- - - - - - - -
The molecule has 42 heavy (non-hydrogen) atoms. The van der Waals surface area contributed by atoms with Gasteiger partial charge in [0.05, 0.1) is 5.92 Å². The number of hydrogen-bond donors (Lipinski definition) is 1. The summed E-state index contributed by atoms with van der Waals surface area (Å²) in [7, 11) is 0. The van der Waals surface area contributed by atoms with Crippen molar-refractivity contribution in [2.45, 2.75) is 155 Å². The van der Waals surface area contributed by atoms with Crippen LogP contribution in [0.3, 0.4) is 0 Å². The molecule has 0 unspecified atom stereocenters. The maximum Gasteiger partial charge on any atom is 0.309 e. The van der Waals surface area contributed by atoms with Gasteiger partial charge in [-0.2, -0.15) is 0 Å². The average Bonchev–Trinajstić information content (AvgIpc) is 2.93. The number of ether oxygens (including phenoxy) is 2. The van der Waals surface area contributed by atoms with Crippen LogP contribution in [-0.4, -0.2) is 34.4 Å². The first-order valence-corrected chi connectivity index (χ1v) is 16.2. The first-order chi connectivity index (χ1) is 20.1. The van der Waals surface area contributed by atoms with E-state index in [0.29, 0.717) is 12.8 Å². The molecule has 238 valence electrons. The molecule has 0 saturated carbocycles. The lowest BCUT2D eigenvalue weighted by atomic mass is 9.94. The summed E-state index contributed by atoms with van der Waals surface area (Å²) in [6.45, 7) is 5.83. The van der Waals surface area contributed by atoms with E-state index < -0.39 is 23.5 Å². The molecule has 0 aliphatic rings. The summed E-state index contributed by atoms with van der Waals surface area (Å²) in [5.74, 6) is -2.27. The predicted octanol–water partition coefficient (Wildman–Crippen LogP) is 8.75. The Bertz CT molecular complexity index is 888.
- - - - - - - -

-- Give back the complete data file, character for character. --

The molecule has 42 heavy (non-hydrogen) atoms. The van der Waals surface area contributed by atoms with Gasteiger partial charge in [0.05, 0.1) is 5.92 Å². The number of hydrogen-bond donors (Lipinski definition) is 1. The summed E-state index contributed by atoms with van der Waals surface area (Å²) in [7, 11) is 0. The van der Waals surface area contributed by atoms with Crippen molar-refractivity contribution in [2.45, 2.75) is 155 Å². The van der Waals surface area contributed by atoms with Crippen LogP contribution in [0.3, 0.4) is 0 Å². The molecule has 0 unspecified atom stereocenters. The maximum Gasteiger partial charge on any atom is 0.309 e. The van der Waals surface area contributed by atoms with Gasteiger partial charge in [-0.2, -0.15) is 0 Å². The average Bonchev–Trinajstić information content (AvgIpc) is 2.93. The number of ether oxygens (including phenoxy) is 2. The van der Waals surface area contributed by atoms with Crippen LogP contribution in [-0.4, -0.2) is 34.4 Å². The first-order valence-corrected chi connectivity index (χ1v) is 16.2. The first-order chi connectivity index (χ1) is 20.1. The van der Waals surface area contributed by atoms with E-state index in [0.29, 0.717) is 12.8 Å². The molecule has 238 valence electrons. The molecule has 0 saturated carbocycles. The lowest BCUT2D eigenvalue weighted by atomic mass is 9.94. The summed E-state index contributed by atoms with van der Waals surface area (Å²) in [6.45, 7) is 5.83. The van der Waals surface area contributed by atoms with E-state index < -0.39 is 23.5 Å². The molecule has 0 aliphatic rings. The summed E-state index contributed by atoms with van der Waals surface area (Å²) in [5.74, 6) is -2.27. The predicted octanol–water partition coefficient (Wildman–Crippen LogP) is 8.75. The Bertz CT molecular complexity index is 888.